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Detective Ellen Vest investigates hate crimes for the San Diego County Sheriff’s Department, and she recently recalled a case in which a white skinhead attacked an African-American man outside a bar, causing brain damage.
Vest thought the assault was a hate crime.
“He had one swastika on his shoulder that he displayed to our African-American victim. So we served a search warrant on his house,” she said of the suspect, who was ultimately convicted. “He had a money clip that had a little KKK man on it, with a burning cross. He didn’t have a lot, but what he did have was really pretty specific to show he was a biased individual.”
To convict a suspect of a hate crime, proving that bias is critical. And for detectives like Vest, one of the best ways to do that is by looking for those hate symbols.
These are boots that Detective Ellen Vest said are evidence their owners were white extremists. They have swastikas on the soles [and don’t miss the ‘SS’ pattern around the sides]. Photo by Adrian Florido
Vest has a pair of confiscated heavy black combat boots popular with white extremists on the floor of her office. She said the red laces meant the owner had spilled blood for his cause. She uses the boots as a doorstop, and as a vase for flowers.
On a second pair, she showed me the rubber treading on the sole, which took the shape of swastikas, meant to leave an intimidating print wherever they stepped.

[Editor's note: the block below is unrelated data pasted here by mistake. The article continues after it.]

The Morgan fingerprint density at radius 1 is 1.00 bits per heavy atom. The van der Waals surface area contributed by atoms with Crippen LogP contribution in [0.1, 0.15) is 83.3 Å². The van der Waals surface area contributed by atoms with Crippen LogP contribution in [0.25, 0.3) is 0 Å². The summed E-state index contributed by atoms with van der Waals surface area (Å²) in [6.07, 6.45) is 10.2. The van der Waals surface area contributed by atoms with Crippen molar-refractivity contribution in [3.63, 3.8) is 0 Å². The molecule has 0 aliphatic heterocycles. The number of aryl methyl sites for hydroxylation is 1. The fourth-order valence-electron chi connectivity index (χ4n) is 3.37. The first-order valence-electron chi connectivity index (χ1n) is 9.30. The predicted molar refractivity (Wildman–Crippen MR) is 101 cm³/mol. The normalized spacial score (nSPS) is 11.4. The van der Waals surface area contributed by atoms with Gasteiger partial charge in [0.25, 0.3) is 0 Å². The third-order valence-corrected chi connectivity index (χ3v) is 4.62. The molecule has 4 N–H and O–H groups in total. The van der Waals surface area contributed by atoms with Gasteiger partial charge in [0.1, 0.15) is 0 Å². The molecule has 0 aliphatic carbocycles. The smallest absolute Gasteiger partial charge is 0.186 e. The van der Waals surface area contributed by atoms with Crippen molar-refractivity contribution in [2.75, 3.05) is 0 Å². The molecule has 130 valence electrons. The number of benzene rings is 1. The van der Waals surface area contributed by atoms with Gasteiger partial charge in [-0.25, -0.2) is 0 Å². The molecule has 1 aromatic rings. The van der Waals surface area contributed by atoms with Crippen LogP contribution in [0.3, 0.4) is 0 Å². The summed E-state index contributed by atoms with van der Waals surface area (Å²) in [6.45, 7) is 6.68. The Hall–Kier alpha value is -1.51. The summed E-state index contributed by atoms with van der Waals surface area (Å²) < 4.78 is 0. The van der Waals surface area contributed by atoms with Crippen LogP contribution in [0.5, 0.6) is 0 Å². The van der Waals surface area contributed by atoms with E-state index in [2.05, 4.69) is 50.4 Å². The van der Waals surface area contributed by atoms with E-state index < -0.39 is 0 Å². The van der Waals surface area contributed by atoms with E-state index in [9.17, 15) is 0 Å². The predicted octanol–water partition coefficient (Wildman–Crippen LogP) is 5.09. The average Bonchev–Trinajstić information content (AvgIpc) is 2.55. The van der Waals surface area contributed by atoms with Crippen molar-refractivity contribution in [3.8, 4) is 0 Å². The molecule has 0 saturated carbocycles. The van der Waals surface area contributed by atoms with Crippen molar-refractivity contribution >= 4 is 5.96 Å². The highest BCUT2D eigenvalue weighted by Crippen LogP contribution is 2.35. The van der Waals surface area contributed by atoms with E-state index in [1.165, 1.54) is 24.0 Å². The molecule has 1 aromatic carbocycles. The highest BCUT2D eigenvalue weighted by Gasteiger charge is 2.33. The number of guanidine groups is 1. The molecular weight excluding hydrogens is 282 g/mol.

Vest said the evidence that hate is alive and well gets more disturbing when she enters homes.
‘It’s sad because I’ve gone into homes and seen a sticker up on the refrigerator for the kids to memorize the 14 words,’ she said, referring to the racist mantra, ‘We must secure the existence of our people and a future for white children.’
This is the second in a series at Fronteras Desk on “The Search for Tolerance”. Yesterday’s installment was good too.
The Search For Tolerance: An Arizona Town Tries To Create A New Legacy
Gilbert, Ariz. is a bedroom community outside of Phoenix that has seen explosive population growth in recent decades. As it grew from a small, conservative farming town into a more diverse community, some notable tensions arose.
‘In 1993, our detectives started to identify in the town of Gilbert a gang that called themselves White Power,’ said police spokesman Sergeant Bill Balafas.
Six years later, a spin-off gang called the Devil Dogs emerged among football players at Highland High School.
‘Their belief system, we learned, was for white people and anti everything else,’ Balafas said. ‘So they were racists, but that didn’t mean they didn’t beat up white people, they just beat up everybody.’
That’s the community where white supremacist J.T. Ready killed himself and four others in May.